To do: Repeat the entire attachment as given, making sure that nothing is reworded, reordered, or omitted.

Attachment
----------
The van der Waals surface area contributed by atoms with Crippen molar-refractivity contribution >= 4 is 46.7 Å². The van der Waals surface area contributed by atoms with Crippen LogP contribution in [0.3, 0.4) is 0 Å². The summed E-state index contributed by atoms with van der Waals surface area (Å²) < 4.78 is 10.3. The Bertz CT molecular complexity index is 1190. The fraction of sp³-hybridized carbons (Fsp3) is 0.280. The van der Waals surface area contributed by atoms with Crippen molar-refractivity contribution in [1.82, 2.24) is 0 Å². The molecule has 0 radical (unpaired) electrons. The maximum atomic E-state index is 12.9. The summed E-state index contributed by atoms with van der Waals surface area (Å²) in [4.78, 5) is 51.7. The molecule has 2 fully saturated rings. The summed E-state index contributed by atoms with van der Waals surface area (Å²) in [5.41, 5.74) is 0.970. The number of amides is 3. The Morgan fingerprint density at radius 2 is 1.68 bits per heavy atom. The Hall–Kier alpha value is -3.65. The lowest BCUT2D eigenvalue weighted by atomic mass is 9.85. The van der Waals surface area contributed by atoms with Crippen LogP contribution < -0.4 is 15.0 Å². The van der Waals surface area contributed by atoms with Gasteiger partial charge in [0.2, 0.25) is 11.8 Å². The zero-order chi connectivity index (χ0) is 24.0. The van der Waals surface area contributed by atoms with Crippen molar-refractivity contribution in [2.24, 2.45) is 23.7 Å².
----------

The van der Waals surface area contributed by atoms with Crippen molar-refractivity contribution >= 4 is 46.7 Å². The van der Waals surface area contributed by atoms with Crippen LogP contribution in [0.3, 0.4) is 0 Å². The summed E-state index contributed by atoms with van der Waals surface area (Å²) < 4.78 is 10.3. The Bertz CT molecular complexity index is 1190. The fraction of sp³-hybridized carbons (Fsp3) is 0.280. The van der Waals surface area contributed by atoms with Crippen molar-refractivity contribution in [1.82, 2.24) is 0 Å². The molecule has 0 radical (unpaired) electrons. The maximum atomic E-state index is 12.9. The summed E-state index contributed by atoms with van der Waals surface area (Å²) in [4.78, 5) is 51.7. The molecule has 2 fully saturated rings. The summed E-state index contributed by atoms with van der Waals surface area (Å²) in [5.41, 5.74) is 0.970. The number of amides is 3. The Morgan fingerprint density at radius 2 is 1.68 bits per heavy atom. The Hall–Kier alpha value is -3.65. The lowest BCUT2D eigenvalue weighted by atomic mass is 9.85. The van der Waals surface area contributed by atoms with Crippen LogP contribution < -0.4 is 15.0 Å². The van der Waals surface area contributed by atoms with Gasteiger partial charge in [0.2, 0.25) is 11.8 Å². The zero-order chi connectivity index (χ0) is 24.0. The van der Waals surface area contributed by atoms with Crippen molar-refractivity contribution in [2.24, 2.45) is 23.7 Å².